Every month the MRINetwork team share their analysis of the US Bureau of Labor Statistics (BLS) monthly reports. Talent Partners are delighted to share this research with our online community and we hope you find some interesting trends and observations from the May report.
The U.S. Bureau of Labor Statistics (BLS) reported the economy added 390,000 jobs in May — roughly in-line with analysts’ expectations.
Unemployment remained unchanged for the third consecutive month at 3.6 percent. Among the college-educated civilian workforce, the primary target of the MRINetwork’s recruitment efforts, the unemployment rate remained at a near record low of 2.0 percent.
The labor force participation rate was little changed at 62.3 percent. However, it is 1.1 percent below the February 2020 level.
Employed persons who reported some teleworking during the month declined to 7.4 percent, down from 7.7 percent in April. This rate is about 50 percent lower versus the peak recorded during the middle of the Covid period.
“Today’s BLS report continues to signal a robust jobs market, but all of us are aware of the underlying economic realities that will challenge both top performers and innovative firms throughout this next phase in the business cycle.
Two weeks ago, I had the opportunity to meet with and address over 400 of my colleagues in the MRINetwork. These are all hard-charging talent advisors and recruitment experts to firms and talented performers in virtually every sector of the global economy. They are also managers of their own thriving businesses,” said Bert Miller, President and CEO of MRI, one of the world’s leading search and recruitment organizations.
“My remarks were focused on the need for both their own and their clients’ organizations to be a ‘destination’ for talented, executive, technical, managerial, and professional performers. I reminded the team that what we enable as managers becomes part of an organization’s culture. That which we enable must align with our core values. I noted that building teams that will lead us through this dynamic business cycle might require less emphasis on industry-specific experience and more on talent who will hustle, people who attack each day with urgency versus those who are merely adept at checking off tasks. I also commented that, ‘winning talent today is more competitive than ever’ is not news. What is news is the need to level-set an organization’s culture, values and purpose as the economy may enter a new more challenging phase.”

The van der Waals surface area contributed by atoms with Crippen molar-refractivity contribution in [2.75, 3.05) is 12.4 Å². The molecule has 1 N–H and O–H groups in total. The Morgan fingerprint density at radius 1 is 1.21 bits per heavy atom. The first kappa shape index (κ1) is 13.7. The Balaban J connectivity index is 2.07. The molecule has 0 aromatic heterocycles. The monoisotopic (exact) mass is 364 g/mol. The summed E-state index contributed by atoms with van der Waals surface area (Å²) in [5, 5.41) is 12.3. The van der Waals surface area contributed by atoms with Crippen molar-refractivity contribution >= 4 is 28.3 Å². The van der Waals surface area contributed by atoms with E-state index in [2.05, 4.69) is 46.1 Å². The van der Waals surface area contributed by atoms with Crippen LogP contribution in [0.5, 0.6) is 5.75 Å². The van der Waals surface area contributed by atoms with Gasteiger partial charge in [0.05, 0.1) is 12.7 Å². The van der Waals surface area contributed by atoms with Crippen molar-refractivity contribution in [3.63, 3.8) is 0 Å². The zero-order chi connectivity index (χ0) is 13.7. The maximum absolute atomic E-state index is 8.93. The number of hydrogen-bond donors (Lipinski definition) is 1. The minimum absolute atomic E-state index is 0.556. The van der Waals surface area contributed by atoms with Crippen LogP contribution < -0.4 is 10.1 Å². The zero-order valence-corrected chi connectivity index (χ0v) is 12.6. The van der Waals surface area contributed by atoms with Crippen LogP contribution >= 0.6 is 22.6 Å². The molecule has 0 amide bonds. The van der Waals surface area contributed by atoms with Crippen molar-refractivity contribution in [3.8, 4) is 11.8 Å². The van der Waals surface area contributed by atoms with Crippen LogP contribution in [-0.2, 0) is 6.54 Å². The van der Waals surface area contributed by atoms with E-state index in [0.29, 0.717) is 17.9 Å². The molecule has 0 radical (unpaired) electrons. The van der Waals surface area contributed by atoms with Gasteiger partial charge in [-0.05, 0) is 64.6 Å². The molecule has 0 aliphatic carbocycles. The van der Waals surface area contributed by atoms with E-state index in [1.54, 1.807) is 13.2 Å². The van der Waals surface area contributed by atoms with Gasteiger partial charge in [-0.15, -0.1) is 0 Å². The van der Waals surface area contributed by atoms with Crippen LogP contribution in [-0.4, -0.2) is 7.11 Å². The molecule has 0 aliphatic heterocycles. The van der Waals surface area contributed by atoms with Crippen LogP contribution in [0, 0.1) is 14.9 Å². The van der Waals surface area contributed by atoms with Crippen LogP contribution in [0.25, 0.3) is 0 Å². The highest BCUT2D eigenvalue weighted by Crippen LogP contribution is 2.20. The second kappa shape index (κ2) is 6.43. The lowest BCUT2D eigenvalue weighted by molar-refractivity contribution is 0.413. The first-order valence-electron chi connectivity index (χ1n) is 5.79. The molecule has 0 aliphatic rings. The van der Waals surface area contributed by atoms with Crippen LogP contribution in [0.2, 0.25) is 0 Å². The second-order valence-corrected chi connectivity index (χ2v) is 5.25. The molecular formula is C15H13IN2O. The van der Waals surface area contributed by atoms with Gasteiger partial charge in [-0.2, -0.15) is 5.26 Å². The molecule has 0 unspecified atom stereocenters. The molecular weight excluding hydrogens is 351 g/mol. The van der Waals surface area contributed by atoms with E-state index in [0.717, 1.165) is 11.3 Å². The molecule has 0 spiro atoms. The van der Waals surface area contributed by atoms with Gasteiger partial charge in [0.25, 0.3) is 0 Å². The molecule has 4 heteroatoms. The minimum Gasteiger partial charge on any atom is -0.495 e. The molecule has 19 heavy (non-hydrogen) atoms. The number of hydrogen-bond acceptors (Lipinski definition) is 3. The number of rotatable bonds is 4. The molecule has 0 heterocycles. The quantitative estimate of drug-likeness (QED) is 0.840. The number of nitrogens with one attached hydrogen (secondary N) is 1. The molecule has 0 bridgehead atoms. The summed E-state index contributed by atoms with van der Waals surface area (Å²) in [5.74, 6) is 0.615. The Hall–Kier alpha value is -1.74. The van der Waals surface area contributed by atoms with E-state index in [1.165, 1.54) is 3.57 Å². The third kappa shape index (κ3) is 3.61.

Wall Street Journal reporter David Harrison provided a broad overview of today’s report. “The job market is coming off an exceptional stretch in which demand vastly exceeded the supply of available workers. Employers added more than 400,000 jobs a month for 12 consecutive months, the longest period of such strong employment growth in records dating back to 1939. Competition for workers amid a severe labor shortage has driven up annual wage increases above 5% every month of this year. By contrast, wage gains averaged 3.2% in the 12 months to February 2020,” noted Harrison.
“This does not look like a labor market about to tip into recession,” said Daniel Zhao, senior Glassdoor economist. “Job gains were healthier than expected and the labor force participation rate ticked up. Despite concerns about a slowdown and even a recession, the labor market’s fundamentals look healthy.”
Moderate job growth was seen across many industry sectors. Employment in leisure and hospitality increased by 84,000 in May, as job growth continued in food services and drinking places (+46,000) and accommodation (+21,000).
Employment in professional and business services rose by 75,000 in May. Within the industry, job gains occurred in accounting and bookkeeping services (+16,000), computer systems design and related services (+13,000), and scientific research and development services (+6,000).
In May, transportation and warehousing added 47,000 jobs. Employment rose in warehousing and storage (+18,000), truck transportation (+13,000), and air transportation (+6,000).
Employment in construction increased by 36,000 in May, following no change in April with most gains in specialty trade contractors. Employment in healthcare rose by 28,000 in May and manufacturing employment continued to trend up in May (+18,000). Modest gains were also seen in wholesale trade and mining.
In May, employment showed little change in other major industries, including information, financial activities, and other services.
Perhaps reflecting continuing supply chain challenges, employment in retail trade declined by 61,000 in May. However, that is 159,000 above its pre-Covid February 2020 level.
“The next several months are projecting to deliver challenges to growth and profitability in many industry sectors. Level-set your organization. Be sure business and hiring decisions are aligned with your firm’s culture and values. Look beyond the horizon and be prepared to leave your comfort zone as you concentrate on strategies that reflect a new business reality,” noted Bert Miller, CEO of www.MRINetwork.